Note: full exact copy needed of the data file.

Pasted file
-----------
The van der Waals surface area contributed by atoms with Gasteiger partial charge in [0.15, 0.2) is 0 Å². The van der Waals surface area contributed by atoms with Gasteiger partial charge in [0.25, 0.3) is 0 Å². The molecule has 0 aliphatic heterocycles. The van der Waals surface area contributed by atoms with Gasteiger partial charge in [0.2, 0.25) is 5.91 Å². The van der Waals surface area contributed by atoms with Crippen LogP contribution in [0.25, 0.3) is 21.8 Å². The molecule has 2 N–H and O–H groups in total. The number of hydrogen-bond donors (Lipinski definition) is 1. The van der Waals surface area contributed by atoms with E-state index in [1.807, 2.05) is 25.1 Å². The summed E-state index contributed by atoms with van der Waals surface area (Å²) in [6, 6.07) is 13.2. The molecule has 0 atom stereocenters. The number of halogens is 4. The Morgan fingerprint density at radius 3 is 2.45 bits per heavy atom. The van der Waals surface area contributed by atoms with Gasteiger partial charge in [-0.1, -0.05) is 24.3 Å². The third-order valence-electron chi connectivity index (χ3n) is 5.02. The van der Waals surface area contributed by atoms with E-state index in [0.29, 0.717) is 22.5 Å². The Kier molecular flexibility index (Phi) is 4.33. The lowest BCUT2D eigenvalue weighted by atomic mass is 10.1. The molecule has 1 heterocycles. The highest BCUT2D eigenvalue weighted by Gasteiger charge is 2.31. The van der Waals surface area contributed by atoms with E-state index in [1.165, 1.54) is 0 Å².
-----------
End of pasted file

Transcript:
The van der Waals surface area contributed by atoms with Gasteiger partial charge in [0.15, 0.2) is 0 Å². The van der Waals surface area contributed by atoms with Gasteiger partial charge in [0.25, 0.3) is 0 Å². The molecule has 0 aliphatic heterocycles. The van der Waals surface area contributed by atoms with Gasteiger partial charge in [0.2, 0.25) is 5.91 Å². The van der Waals surface area contributed by atoms with Crippen LogP contribution in [0.25, 0.3) is 21.8 Å². The molecule has 2 N–H and O–H groups in total. The number of hydrogen-bond donors (Lipinski definition) is 1. The van der Waals surface area contributed by atoms with E-state index in [1.807, 2.05) is 25.1 Å². The summed E-state index contributed by atoms with van der Waals surface area (Å²) in [6, 6.07) is 13.2. The molecule has 0 atom stereocenters. The number of halogens is 4. The Morgan fingerprint density at radius 3 is 2.45 bits per heavy atom. The van der Waals surface area contributed by atoms with Gasteiger partial charge in [-0.1, -0.05) is 24.3 Å². The third-order valence-electron chi connectivity index (χ3n) is 5.02. The van der Waals surface area contributed by atoms with E-state index in [0.29, 0.717) is 22.5 Å². The Kier molecular flexibility index (Phi) is 4.33. The lowest BCUT2D eigenvalue weighted by atomic mass is 10.1. The molecule has 1 heterocycles. The highest BCUT2D eigenvalue weighted by Gasteiger charge is 2.31. The van der Waals surface area contributed by atoms with E-state index in [1.165, 1.54) is 0 Å².